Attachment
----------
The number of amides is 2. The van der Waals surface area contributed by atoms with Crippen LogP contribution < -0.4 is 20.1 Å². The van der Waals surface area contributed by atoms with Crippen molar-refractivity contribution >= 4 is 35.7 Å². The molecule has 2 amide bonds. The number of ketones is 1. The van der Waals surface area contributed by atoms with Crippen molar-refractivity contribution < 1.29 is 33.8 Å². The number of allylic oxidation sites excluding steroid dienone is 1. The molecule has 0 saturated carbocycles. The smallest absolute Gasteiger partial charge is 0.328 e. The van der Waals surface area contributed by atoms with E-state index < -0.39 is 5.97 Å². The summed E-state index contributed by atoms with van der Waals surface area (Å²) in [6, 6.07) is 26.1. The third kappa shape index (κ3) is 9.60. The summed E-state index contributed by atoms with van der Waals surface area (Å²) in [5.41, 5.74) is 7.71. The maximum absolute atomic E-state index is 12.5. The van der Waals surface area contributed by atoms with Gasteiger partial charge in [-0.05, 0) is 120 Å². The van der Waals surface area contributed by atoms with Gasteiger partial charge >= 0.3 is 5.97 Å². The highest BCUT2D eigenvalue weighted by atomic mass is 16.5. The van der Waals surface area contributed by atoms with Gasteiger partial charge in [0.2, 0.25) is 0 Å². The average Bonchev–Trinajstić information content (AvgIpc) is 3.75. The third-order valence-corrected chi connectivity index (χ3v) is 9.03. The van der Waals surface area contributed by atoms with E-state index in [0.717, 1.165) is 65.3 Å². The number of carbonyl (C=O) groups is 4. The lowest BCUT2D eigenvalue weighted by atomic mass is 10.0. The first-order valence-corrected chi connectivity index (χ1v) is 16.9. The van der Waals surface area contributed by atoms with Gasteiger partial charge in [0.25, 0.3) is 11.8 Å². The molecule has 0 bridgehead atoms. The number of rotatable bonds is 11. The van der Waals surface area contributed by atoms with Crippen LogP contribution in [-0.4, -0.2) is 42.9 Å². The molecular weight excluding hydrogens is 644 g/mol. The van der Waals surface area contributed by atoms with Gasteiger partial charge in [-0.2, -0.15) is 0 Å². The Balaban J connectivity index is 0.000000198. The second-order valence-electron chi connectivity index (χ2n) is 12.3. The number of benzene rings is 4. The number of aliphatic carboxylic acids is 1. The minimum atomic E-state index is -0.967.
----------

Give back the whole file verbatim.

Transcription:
The number of amides is 2. The van der Waals surface area contributed by atoms with Crippen LogP contribution < -0.4 is 20.1 Å². The van der Waals surface area contributed by atoms with Crippen molar-refractivity contribution >= 4 is 35.7 Å². The molecule has 2 amide bonds. The number of ketones is 1. The van der Waals surface area contributed by atoms with Crippen molar-refractivity contribution < 1.29 is 33.8 Å². The number of allylic oxidation sites excluding steroid dienone is 1. The molecule has 0 saturated carbocycles. The smallest absolute Gasteiger partial charge is 0.328 e. The van der Waals surface area contributed by atoms with E-state index < -0.39 is 5.97 Å². The summed E-state index contributed by atoms with van der Waals surface area (Å²) in [6, 6.07) is 26.1. The third kappa shape index (κ3) is 9.60. The summed E-state index contributed by atoms with van der Waals surface area (Å²) in [5.41, 5.74) is 7.71. The maximum absolute atomic E-state index is 12.5. The van der Waals surface area contributed by atoms with Gasteiger partial charge in [-0.05, 0) is 120 Å². The van der Waals surface area contributed by atoms with Gasteiger partial charge >= 0.3 is 5.97 Å². The highest BCUT2D eigenvalue weighted by atomic mass is 16.5. The van der Waals surface area contributed by atoms with Gasteiger partial charge in [0.2, 0.25) is 0 Å². The average Bonchev–Trinajstić information content (AvgIpc) is 3.75. The third-order valence-corrected chi connectivity index (χ3v) is 9.03. The van der Waals surface area contributed by atoms with E-state index in [0.717, 1.165) is 65.3 Å². The number of carbonyl (C=O) groups is 4. The lowest BCUT2D eigenvalue weighted by atomic mass is 10.0. The first-order valence-corrected chi connectivity index (χ1v) is 16.9. The van der Waals surface area contributed by atoms with Gasteiger partial charge in [0.25, 0.3) is 11.8 Å². The molecule has 0 bridgehead atoms. The number of rotatable bonds is 11. The van der Waals surface area contributed by atoms with Crippen LogP contribution in [-0.4, -0.2) is 42.9 Å². The molecular weight excluding hydrogens is 644 g/mol. The van der Waals surface area contributed by atoms with Gasteiger partial charge in [-0.2, -0.15) is 0 Å². The Balaban J connectivity index is 0.000000198. The second-order valence-electron chi connectivity index (χ2n) is 12.3. The number of benzene rings is 4. The number of aliphatic carboxylic acids is 1. The minimum atomic E-state index is -0.967.